Friday, October 27, 2006

Florida's Supreme Court Rejects Wiccan Tax Challenge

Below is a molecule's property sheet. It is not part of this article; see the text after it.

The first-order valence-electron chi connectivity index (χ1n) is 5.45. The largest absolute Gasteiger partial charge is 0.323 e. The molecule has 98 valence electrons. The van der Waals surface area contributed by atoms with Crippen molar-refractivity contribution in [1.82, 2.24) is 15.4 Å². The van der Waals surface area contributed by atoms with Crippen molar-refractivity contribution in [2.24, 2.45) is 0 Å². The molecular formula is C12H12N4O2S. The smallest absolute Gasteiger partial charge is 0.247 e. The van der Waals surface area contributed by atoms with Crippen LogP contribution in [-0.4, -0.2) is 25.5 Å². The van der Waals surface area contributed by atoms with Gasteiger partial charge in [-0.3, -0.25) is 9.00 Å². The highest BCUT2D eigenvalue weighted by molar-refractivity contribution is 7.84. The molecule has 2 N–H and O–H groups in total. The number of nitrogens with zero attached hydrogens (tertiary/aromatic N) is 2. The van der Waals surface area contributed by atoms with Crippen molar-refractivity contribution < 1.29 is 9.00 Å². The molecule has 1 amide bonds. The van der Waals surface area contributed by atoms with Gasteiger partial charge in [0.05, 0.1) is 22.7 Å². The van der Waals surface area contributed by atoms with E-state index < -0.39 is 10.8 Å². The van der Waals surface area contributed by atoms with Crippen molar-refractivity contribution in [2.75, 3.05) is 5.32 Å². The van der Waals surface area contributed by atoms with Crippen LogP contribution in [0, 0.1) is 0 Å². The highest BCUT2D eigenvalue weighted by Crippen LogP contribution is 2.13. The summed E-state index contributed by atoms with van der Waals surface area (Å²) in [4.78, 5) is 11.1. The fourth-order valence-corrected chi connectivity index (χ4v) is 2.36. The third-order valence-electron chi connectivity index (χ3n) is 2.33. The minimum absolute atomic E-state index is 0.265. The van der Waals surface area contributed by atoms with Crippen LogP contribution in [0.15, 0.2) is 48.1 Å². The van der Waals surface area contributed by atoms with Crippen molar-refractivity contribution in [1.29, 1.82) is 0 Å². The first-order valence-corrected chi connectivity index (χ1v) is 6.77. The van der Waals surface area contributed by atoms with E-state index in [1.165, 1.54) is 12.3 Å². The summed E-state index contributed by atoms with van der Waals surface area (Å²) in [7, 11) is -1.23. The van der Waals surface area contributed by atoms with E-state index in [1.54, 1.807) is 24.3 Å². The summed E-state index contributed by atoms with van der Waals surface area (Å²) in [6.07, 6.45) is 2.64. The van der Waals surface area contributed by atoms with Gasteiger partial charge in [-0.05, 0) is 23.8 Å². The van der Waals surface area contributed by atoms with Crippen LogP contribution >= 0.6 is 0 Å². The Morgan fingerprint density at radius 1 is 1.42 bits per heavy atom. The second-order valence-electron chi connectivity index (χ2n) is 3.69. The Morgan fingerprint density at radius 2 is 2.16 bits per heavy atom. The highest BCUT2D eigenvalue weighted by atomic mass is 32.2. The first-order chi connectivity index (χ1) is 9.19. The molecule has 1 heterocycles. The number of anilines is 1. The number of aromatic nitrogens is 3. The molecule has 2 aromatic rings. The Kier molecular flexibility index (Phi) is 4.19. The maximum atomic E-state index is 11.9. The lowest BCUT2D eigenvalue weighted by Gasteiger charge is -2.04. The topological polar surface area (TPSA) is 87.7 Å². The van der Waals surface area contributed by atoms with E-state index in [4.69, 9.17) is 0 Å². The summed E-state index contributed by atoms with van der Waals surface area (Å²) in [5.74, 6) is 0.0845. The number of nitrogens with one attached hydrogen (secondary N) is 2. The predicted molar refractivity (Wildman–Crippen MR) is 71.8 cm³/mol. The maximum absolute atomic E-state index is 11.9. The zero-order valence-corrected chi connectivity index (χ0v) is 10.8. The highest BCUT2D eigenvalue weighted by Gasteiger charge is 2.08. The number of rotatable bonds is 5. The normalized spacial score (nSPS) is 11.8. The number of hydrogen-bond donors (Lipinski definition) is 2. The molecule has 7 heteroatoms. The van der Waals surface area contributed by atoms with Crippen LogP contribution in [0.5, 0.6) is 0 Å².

Tallahassee, FL – Yesterday, the Florida Supreme Court declined to consider a Wiccan group’s challenge to a state sales tax exemption. Earlier this year, the high court agreed to take the case and heard oral arguments from both sides regarding the Wiccan’s objection to a sales tax exemption for Bibles and other religious items. Liberty Counsel filed a brief with the Florida Supreme Court defending a state law that exempts Bibles, religious publications and ceremonial items from sales tax. In a 6-1 decision, the Court found no conflict in appellate court rulings on the underlying issue of whether the Wiccans have the right, or “standing,” to challenge the law.The Wiccan Religious Cooperative of Florida (Wiccans) follow an earth-based belief religion and at one time qualified for the tax exemption on certain items sold by the Cooperative. They lost their exemption in 2000 because they did not own a place of worship as required by state regulations. They filed suit on Halloween in 2000, saying they paid sales tax on the purchase of the Satanic Bible and the Witch’s Bible Compleat and claiming Florida Statute 212.06(9) violated the Establishment Clause. A trial judge ruled the Wiccans had standing to sue. A Florida appeals court reversed that decision. The Wiccans appealed. The Florida Supreme Court agreed to take the case based on appellate rulings which, at first, appeared to be in conflict with that issue, when, in fact, it dealt with the narrower issue of “taxpayer standing.” The Court opined the Wiccans lack standing to challenge the law because they are not harmed by it. This is not the same as taxpayer standing.Liberty Counsel’s brief argued that the Wiccans had no standing to sue, because, even if the law were struck down, they would not receive a refund which it claims is due. The brief also points out that the Florida exemption differs from the religious publication exemption struck down by the Supreme Court in Texas Monthly v. Bullock. The Texas law exempted Bibles and religious publications but did not exempt secular publications. Florida law provides a wide array of exemptions for educational publications, newspapers, magazines, newsletters, promotional materials and works of art sold to or used by educational institutions. Finally, the brief argues that the best Supreme Court precedent is Walz v. Tax Commissioner, where the Supreme Court upheld property tax exemptions for churches. The brief points out that Texas Monthly was a fractured opinion with no majority, the Justices who voted to strike down the Texas law are no longer on the Court, those who voted to uphold the law still remain on the Court.The Florida Supreme Court did the right thing in dismissing this case. The Wiccans’ challenge was nothing more than a vindictive lawsuit. The Wiccans would not have benefited at all if they won because they were seeking to have all religious publications taxed, including their own. Florida’s sales tax exemption statute is constitutional and we are pleased that this vindictive challenge to the statute has been dismissed.